India’s Future Oriented Strategy For A Post-Poll Myanmar – Analysis


By Sripathi Narayanan*

Weeks before Myanmar elects its new parliament and provincial assemblies on 8 November, India’s Army Chief, Gen MM Naravane, and Foreign Secretary, Harsh Vardhan Shringla, paid a two-day visit to the country (4-5 October). This was one of the rare instances of the Indian military and diplomatic establishments jointly advancing the country’s foreign policy priorities. Keeping in line with regular high-level engagements between New Delhi and Naypyidaw, the Indian delegation called on Myanmar’s State Counsellor, Daw Aung San Suu Kyi, and Tatmadaw Commander-in-Chief, Sr Gen Min Aung Hlaing. Gen Naravane also interacted with Myanmar’s Deputy Commander-in-Chief, Vice Sr Gen Soe Win, and the foreign secretary met with the Myanmar’s Permanent Secretary of the Ministry of Foreign Affairs, U Soe Han.

For India, the bilateral relationship is important for reasons that go beyond good neighbourliness. One, the India-Myanmar border region is a hotbed of militant/insurgent groups that pose security concerns to both countries. There also exists shared concerns over smuggling of contraband like narcotics and small arms by these militant groups and other players. Second, for New Delhi, Myanmar is not only a corridor of connectivity at the heart of its Southeast Asia outreach—‘Neighbourhood First Policy’ and ‘Act East Policy’—but is also relevant for developing India’s north-eastern regions.

The Visit

During the visit, both sides reviewed ongoing areas of engagement. As part of the effort to address the COVID-19 pandemic and as a display of New Delhi’s commitment to the neighbourhood, the Indian delegation presented a symbolic gift of 3,000 vials of Remdesivir to State Counsellor Suu Kyi. Myanmar expressed appreciation of India’s decision to provide debt service relief till the end of 2020, under the G-20 Debt Service Suspension Initiative.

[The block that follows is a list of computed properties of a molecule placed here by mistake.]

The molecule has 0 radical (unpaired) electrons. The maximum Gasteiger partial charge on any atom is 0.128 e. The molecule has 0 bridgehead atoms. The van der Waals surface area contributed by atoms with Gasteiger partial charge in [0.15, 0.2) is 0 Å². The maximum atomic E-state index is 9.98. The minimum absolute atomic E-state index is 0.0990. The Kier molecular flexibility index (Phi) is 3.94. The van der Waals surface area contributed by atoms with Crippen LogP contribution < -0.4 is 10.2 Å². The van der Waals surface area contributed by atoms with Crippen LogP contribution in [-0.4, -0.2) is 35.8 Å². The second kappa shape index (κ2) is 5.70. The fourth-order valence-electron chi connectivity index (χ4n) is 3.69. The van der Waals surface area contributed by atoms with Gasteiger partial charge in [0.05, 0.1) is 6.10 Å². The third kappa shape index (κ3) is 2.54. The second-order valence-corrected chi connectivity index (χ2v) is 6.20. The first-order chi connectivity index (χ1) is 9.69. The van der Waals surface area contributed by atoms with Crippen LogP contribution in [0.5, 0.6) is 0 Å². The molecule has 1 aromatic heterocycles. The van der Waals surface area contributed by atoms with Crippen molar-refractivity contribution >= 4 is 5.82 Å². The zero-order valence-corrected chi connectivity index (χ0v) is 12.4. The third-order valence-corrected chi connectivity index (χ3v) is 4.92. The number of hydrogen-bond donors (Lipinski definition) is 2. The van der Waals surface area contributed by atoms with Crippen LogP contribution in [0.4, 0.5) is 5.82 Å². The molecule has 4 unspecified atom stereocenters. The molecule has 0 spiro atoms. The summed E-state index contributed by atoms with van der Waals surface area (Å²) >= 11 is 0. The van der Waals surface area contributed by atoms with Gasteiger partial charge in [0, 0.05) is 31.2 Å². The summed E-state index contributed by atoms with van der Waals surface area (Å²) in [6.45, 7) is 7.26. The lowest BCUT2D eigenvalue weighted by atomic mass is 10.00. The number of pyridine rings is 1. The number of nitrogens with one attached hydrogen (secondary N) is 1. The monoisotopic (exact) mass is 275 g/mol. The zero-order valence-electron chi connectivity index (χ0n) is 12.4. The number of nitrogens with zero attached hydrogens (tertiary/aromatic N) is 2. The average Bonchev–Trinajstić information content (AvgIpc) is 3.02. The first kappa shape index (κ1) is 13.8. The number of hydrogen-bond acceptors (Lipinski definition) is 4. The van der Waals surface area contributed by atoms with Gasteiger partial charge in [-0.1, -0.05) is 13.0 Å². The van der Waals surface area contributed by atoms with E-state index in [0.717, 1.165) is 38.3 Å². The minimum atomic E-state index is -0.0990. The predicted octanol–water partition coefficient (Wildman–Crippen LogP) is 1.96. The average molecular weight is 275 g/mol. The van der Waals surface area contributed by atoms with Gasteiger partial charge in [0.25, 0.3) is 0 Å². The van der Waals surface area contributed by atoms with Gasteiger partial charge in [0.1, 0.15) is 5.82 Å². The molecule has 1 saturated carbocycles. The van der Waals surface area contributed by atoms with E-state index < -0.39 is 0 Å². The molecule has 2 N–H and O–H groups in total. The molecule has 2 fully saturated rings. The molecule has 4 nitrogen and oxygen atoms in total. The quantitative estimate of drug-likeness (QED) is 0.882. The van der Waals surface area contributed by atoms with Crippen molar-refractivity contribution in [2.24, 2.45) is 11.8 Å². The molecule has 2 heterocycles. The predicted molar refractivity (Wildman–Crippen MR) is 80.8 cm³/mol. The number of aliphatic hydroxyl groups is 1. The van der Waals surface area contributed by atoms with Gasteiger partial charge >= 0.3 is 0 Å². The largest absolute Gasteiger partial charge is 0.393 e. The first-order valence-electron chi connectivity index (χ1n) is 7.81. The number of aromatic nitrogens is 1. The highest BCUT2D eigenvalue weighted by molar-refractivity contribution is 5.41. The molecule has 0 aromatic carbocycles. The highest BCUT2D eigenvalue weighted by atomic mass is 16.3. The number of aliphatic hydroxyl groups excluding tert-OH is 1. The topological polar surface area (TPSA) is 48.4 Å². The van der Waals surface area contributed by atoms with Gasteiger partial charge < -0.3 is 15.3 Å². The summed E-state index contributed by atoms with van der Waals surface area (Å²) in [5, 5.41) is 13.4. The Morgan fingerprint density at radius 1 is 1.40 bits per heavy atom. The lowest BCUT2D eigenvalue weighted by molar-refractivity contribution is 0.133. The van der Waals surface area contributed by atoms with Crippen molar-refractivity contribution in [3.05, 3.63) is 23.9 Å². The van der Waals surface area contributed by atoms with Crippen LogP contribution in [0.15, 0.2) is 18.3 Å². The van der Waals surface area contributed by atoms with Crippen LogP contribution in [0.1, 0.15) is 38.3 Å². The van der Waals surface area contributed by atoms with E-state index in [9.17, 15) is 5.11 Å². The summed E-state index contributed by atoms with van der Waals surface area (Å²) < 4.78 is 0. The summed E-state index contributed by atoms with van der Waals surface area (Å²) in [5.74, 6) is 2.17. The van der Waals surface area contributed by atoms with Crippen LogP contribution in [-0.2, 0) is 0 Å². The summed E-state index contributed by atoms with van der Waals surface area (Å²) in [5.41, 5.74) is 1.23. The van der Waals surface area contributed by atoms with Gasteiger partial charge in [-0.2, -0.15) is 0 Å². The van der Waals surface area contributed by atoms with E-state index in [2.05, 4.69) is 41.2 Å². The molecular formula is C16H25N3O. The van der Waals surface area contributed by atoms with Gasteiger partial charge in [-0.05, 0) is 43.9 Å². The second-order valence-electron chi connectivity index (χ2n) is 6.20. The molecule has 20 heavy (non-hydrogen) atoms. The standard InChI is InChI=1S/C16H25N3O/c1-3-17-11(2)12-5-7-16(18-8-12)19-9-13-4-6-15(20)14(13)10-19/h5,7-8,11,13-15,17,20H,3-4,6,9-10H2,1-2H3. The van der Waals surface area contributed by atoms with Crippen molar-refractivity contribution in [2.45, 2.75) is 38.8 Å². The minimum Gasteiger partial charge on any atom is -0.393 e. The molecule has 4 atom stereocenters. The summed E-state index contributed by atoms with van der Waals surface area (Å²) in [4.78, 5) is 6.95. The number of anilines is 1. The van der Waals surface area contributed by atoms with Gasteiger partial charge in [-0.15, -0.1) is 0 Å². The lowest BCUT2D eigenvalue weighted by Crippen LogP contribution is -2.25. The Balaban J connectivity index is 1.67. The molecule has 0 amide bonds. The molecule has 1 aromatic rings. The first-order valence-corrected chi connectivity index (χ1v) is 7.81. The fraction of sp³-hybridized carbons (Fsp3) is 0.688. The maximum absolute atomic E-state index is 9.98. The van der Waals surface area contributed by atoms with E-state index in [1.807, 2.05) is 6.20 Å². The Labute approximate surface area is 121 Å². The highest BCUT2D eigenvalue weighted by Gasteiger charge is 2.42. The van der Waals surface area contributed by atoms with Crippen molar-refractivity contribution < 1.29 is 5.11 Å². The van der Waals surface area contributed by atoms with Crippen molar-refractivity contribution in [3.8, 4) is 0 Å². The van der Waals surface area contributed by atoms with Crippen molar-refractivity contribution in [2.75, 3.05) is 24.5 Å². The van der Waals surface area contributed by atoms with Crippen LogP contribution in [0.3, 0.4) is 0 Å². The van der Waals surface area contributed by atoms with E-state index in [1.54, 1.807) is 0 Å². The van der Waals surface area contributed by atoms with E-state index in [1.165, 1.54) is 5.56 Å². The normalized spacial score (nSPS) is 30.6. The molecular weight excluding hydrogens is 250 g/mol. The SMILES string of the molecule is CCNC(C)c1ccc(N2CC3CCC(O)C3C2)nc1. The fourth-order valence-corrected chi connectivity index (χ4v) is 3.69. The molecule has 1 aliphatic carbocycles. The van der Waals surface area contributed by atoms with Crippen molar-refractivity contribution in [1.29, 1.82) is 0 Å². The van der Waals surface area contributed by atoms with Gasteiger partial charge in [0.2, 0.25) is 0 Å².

The two sides also reviewed India-assisted projects like the Trilateral (India-Myanmar-Thailand) Highway; Trilateral Motor Vehicles Agreement; Kaladan Multi-Modal Transit Transport Project; Rakhine State Development Programme (RSDP); and finalising Phase III of the RSDP. New Delhi has committed a grant of US$2 million for the construction of border haats (markets), to help improve trade between India’s Mizoram and Myanmar’s Chin states. The two sides also discussed new initiatives like the upgradation of Yamethin Women’s Police Academy, Basic Technical Training School and the Myanmar Institute of Information Technology.

While the Sittwe Port in Rakhine State is expected to be operationalised in early 2021, the Centre of Excellence in Software Development and Training in Myitkyina was inaugurated virtually. On the power sector, the two sides discussed the possibility of High Capacity High Voltage Grid Interconnection. India has also proposed to construct a petroleum refinery at an estimated cost of US$6 billion in Thanlyn area, near Yangon.

Decoding the Visit

Being one of the few instances where the Indian army chief and the foreign secretary have jointly undertaken an overseas visit, the significance is not only about the composition but also the timing.